“Decide quickly.” An inhuman note had stolen into his voice. Keith bit the inside of his cheek in an effort to hold onto the wolf.  

When the chains fell off, he could not suppress the howl. The soldier had run standing at the back of the room now with his rifle out. It would be useless, but at least he didn’t have it aimed.

“Remember your promise.” He gulped swallowing hard as Keith stood rubbing his wrists.

“What promise?” Keith turned his eyes over his shoulders watching the effect his words had on the soldier.

“Y-You said…If I let you out, you would let me live.”

He chuckled to himself straightening out. For a moment, he toyed with the idea. “I never promised.” Turning around, he could see the soldier trembling. Even after having starved and beat him, the soldier thought of him as a threat. He couldn’t help but find that amusing. It told him exactly what they thought of him. “But I will.” He said at last having frightened the man enough the wolf was appeased. “You ever come near me or my pack. I will forget that promise.”

When the door buzzed, he stepped out into the corridor. The scent of fear rolled over him like ecstasy. These ones had no promise.

Writing Prompts

Writing Prompt – 500 words

I’m trying out a new writing prompt site. I’m kinda liking it. The site seems to have everything I need for writing. Lately it’s been really crazy over here. My computer got locked, so I couldn’t do anything with it. It was so frustrating, but luckily someone was able to help me out. Now I can get back to writing!

Word count

500 words

Genre

Suspense

Character

A bank counter

Material

A fridge

Sentence to use

“I can’t see you.”

“I can’t see you.”

 

The words drifted out filling the dining room dropping the temperature. Willard stopped writing on the paper. The numbers, facts, and figures blurred in front of his eyes. His throat convulsed reflexively. He could feel his heart hammering in his chest. The voice just didn’t go away. He thought if he could make it leave him alone. If he could hide. It hadn’t worked.

 

“Where did you go?”

 

The voice drifted out again almost making his eyes roll back in their sockets. It didn’t sound like a child, or a woman, or anyone he recognized, but somehow all of them. He thought he felt in the voice he could hear someone he knew, but also there wasn’t anyone who sounded like that. The sound seemed to change every time he listened like it was trying to find the correct voice to use. Its indecisiveness was his only relief. It hadn’t found a voice that worked well enough yet. As long as it didn’t, he could continue on.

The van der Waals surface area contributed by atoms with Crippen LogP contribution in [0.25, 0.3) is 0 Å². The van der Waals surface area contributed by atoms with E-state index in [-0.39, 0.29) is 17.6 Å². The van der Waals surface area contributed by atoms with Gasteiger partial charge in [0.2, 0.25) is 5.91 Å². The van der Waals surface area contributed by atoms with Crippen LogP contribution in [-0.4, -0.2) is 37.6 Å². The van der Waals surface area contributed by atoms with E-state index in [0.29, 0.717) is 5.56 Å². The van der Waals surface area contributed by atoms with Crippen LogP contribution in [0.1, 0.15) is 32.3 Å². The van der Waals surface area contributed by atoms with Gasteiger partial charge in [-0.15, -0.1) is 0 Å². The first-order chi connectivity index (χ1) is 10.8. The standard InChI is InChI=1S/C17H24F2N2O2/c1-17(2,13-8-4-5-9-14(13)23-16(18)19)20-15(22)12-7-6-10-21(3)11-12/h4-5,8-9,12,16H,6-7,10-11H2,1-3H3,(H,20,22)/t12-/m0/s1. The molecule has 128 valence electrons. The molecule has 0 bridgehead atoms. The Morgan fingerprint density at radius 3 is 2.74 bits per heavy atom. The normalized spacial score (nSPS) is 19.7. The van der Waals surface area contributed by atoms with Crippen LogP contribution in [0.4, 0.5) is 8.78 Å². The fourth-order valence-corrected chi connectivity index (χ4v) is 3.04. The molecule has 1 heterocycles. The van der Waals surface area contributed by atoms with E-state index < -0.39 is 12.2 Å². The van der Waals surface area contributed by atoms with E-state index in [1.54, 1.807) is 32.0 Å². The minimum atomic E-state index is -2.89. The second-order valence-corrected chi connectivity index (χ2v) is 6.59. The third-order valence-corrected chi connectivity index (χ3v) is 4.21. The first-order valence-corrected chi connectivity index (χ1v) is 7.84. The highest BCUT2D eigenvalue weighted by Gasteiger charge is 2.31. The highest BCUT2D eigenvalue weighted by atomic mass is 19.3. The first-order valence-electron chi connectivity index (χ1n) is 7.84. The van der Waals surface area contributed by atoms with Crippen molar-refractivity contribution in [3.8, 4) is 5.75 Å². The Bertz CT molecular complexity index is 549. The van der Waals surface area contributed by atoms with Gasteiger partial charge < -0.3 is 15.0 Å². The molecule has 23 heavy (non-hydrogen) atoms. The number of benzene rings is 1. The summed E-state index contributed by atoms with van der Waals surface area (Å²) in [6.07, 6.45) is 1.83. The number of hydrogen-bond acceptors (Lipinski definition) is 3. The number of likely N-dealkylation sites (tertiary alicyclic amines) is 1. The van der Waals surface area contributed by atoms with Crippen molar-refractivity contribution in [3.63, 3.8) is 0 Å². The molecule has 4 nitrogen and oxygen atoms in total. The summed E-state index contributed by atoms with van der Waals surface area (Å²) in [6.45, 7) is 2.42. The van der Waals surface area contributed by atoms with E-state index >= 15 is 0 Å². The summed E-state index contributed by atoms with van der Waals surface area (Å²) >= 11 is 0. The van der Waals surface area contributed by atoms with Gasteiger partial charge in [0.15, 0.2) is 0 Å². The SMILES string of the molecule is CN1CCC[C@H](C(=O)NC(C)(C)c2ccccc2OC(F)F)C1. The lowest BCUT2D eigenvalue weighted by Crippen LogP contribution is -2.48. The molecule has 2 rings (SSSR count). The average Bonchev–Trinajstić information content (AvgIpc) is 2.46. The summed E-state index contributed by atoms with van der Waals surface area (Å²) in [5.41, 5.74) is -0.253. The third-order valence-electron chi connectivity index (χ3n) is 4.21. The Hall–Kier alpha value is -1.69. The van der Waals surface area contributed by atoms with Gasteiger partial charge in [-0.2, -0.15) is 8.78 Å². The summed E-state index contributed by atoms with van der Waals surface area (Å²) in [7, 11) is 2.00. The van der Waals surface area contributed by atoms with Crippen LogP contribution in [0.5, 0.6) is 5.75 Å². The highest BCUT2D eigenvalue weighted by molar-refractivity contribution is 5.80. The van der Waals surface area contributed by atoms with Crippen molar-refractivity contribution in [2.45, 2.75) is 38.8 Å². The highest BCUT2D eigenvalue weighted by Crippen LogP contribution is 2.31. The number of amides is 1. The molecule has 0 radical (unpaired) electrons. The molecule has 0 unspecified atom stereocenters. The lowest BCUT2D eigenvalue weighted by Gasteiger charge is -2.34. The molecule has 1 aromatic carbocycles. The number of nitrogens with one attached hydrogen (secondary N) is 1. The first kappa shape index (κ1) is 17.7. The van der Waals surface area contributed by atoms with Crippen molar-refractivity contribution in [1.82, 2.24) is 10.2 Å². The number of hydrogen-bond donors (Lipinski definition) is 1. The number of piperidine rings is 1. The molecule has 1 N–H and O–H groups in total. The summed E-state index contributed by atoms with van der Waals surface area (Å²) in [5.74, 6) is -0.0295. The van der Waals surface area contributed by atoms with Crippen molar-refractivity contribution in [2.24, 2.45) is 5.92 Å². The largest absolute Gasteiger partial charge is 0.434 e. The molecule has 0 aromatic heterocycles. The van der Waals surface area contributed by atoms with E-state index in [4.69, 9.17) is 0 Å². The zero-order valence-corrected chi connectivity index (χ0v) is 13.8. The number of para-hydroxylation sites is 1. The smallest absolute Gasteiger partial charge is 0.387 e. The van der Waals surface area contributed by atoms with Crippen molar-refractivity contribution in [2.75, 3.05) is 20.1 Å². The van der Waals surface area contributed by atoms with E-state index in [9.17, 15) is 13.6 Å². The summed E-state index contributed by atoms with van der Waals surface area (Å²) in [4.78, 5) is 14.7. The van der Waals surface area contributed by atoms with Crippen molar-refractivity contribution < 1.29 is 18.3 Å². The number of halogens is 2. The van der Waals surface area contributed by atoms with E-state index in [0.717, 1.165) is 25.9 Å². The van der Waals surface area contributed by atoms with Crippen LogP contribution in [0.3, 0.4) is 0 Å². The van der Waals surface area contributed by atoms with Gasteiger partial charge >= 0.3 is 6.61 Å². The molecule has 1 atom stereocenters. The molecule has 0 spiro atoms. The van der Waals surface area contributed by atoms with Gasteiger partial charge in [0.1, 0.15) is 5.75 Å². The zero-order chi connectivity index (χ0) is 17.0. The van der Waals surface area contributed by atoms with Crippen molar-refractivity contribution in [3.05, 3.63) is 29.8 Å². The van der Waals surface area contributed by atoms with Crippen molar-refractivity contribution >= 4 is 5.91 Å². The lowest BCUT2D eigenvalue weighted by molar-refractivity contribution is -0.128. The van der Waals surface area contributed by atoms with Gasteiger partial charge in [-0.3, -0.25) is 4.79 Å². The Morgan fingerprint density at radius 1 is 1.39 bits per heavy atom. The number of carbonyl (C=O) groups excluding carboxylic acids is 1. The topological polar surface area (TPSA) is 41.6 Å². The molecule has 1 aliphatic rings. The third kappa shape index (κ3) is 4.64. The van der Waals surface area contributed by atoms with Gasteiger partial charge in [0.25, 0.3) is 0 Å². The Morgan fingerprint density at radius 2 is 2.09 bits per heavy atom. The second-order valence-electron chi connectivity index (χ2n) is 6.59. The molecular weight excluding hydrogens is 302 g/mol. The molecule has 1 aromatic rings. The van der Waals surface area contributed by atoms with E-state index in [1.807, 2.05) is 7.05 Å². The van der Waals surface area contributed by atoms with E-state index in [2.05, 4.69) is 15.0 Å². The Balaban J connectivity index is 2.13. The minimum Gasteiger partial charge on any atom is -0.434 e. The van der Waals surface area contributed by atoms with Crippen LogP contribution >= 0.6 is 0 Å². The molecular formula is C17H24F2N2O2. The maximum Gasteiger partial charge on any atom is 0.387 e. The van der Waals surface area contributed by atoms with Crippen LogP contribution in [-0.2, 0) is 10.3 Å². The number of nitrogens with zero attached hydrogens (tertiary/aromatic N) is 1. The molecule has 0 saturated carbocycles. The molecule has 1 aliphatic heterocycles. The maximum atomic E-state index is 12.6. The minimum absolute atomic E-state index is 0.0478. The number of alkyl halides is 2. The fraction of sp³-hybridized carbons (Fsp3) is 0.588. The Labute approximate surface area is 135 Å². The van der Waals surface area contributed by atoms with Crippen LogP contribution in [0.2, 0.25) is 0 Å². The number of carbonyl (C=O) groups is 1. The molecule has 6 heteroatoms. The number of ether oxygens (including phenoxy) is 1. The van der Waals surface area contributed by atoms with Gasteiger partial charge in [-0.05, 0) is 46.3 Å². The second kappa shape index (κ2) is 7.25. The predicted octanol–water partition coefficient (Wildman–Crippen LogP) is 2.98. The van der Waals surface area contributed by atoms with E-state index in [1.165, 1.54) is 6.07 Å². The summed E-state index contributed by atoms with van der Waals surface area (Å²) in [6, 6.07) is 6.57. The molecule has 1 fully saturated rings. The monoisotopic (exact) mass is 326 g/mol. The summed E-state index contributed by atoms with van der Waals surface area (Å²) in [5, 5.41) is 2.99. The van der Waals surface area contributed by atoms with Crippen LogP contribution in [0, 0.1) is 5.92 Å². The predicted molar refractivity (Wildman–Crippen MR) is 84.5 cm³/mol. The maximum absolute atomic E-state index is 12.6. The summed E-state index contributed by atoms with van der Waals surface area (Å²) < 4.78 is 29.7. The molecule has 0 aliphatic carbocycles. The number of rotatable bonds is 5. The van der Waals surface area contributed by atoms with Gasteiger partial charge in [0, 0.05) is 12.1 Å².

“Why are you hiding?”

 

He steadied his hands so he could keep writing. His work needed this in by tomorrow. At first, he hadn’t wanted to, but he didn’t finish at the office in time. What else was he supposed to do? He really needed this job. This company gave him security and good pay. The work wasn’t demanding most of the time and he got sick leave.

His thoughts were abandoning him. He found he was having a harder time thinking now that it was 10 p.m. The voice only called out at this time. When he had first moved in, he had asked about it but no one knew what he was talking about. Not wanting to be the resident crazy, he had kept it to himself.

 

“Are we playing a game?”

 

He took a deep breath. Why wouldn’t it leave him alone? Despite his best effort, he found himself responding.

“No. I’m not. I’m trying to work. Now leave me alone.” Willard said.

His hand ran through his dark thinning hair as he tried to compose himself. Talking into the air made him feel even crazier. What if this was a symptom of something? Was his mind breaking? His family didn’t have any tendencies.